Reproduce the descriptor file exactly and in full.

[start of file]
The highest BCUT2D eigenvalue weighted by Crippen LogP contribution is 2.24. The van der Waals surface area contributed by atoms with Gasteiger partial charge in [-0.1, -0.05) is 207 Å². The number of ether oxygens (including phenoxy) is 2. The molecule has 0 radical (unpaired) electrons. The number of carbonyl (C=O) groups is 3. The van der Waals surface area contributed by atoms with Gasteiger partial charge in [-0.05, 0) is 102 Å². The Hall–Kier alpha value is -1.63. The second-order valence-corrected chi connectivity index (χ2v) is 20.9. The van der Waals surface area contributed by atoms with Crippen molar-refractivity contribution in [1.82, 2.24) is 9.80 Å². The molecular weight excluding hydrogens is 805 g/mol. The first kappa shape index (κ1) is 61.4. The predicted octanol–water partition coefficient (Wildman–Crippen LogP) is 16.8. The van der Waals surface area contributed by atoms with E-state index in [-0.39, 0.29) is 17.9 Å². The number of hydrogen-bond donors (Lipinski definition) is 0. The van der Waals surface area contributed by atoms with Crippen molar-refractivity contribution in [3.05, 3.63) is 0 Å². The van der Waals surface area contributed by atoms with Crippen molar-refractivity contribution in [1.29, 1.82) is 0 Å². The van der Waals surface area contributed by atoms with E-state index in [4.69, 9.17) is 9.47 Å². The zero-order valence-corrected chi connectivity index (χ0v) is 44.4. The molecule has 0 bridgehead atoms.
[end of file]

The highest BCUT2D eigenvalue weighted by Crippen LogP contribution is 2.24. The van der Waals surface area contributed by atoms with Gasteiger partial charge in [-0.1, -0.05) is 207 Å². The number of ether oxygens (including phenoxy) is 2. The molecule has 0 radical (unpaired) electrons. The number of carbonyl (C=O) groups is 3. The van der Waals surface area contributed by atoms with Gasteiger partial charge in [-0.05, 0) is 102 Å². The Hall–Kier alpha value is -1.63. The second-order valence-corrected chi connectivity index (χ2v) is 20.9. The van der Waals surface area contributed by atoms with Crippen molar-refractivity contribution in [1.82, 2.24) is 9.80 Å². The molecular weight excluding hydrogens is 805 g/mol. The first kappa shape index (κ1) is 61.4. The predicted octanol–water partition coefficient (Wildman–Crippen LogP) is 16.8. The van der Waals surface area contributed by atoms with E-state index in [-0.39, 0.29) is 17.9 Å². The number of hydrogen-bond donors (Lipinski definition) is 0. The van der Waals surface area contributed by atoms with Crippen molar-refractivity contribution in [3.05, 3.63) is 0 Å². The van der Waals surface area contributed by atoms with Crippen molar-refractivity contribution in [1.29, 1.82) is 0 Å². The van der Waals surface area contributed by atoms with E-state index in [4.69, 9.17) is 9.47 Å². The zero-order valence-corrected chi connectivity index (χ0v) is 44.4. The molecule has 0 bridgehead atoms.